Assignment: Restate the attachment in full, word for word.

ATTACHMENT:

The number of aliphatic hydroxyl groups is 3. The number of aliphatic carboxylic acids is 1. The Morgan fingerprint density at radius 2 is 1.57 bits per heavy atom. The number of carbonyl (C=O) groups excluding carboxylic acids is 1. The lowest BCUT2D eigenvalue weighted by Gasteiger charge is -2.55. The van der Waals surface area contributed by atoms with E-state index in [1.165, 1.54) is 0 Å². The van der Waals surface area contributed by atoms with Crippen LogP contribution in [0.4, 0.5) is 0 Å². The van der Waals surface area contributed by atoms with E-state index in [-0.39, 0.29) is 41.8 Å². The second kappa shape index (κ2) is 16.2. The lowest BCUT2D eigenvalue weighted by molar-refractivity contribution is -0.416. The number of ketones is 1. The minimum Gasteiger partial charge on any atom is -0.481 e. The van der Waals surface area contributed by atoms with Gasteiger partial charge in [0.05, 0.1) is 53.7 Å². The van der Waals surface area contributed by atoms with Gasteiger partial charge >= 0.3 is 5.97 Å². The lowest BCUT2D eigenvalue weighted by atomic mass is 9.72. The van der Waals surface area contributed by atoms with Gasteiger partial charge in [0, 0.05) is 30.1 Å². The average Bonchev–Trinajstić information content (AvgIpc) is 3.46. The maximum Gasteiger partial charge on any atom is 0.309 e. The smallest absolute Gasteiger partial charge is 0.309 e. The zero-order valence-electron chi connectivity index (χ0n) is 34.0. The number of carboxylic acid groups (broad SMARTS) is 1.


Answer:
The number of aliphatic hydroxyl groups is 3. The number of aliphatic carboxylic acids is 1. The Morgan fingerprint density at radius 2 is 1.57 bits per heavy atom. The number of carbonyl (C=O) groups excluding carboxylic acids is 1. The lowest BCUT2D eigenvalue weighted by Gasteiger charge is -2.55. The van der Waals surface area contributed by atoms with E-state index in [1.165, 1.54) is 0 Å². The van der Waals surface area contributed by atoms with Crippen LogP contribution in [0.4, 0.5) is 0 Å². The van der Waals surface area contributed by atoms with E-state index in [-0.39, 0.29) is 41.8 Å². The second kappa shape index (κ2) is 16.2. The lowest BCUT2D eigenvalue weighted by molar-refractivity contribution is -0.416. The number of ketones is 1. The minimum Gasteiger partial charge on any atom is -0.481 e. The van der Waals surface area contributed by atoms with Gasteiger partial charge in [0.05, 0.1) is 53.7 Å². The van der Waals surface area contributed by atoms with Gasteiger partial charge >= 0.3 is 5.97 Å². The lowest BCUT2D eigenvalue weighted by atomic mass is 9.72. The van der Waals surface area contributed by atoms with Gasteiger partial charge in [0, 0.05) is 30.1 Å². The average Bonchev–Trinajstić information content (AvgIpc) is 3.46. The maximum Gasteiger partial charge on any atom is 0.309 e. The smallest absolute Gasteiger partial charge is 0.309 e. The zero-order valence-electron chi connectivity index (χ0n) is 34.0. The number of carboxylic acid groups (broad SMARTS) is 1.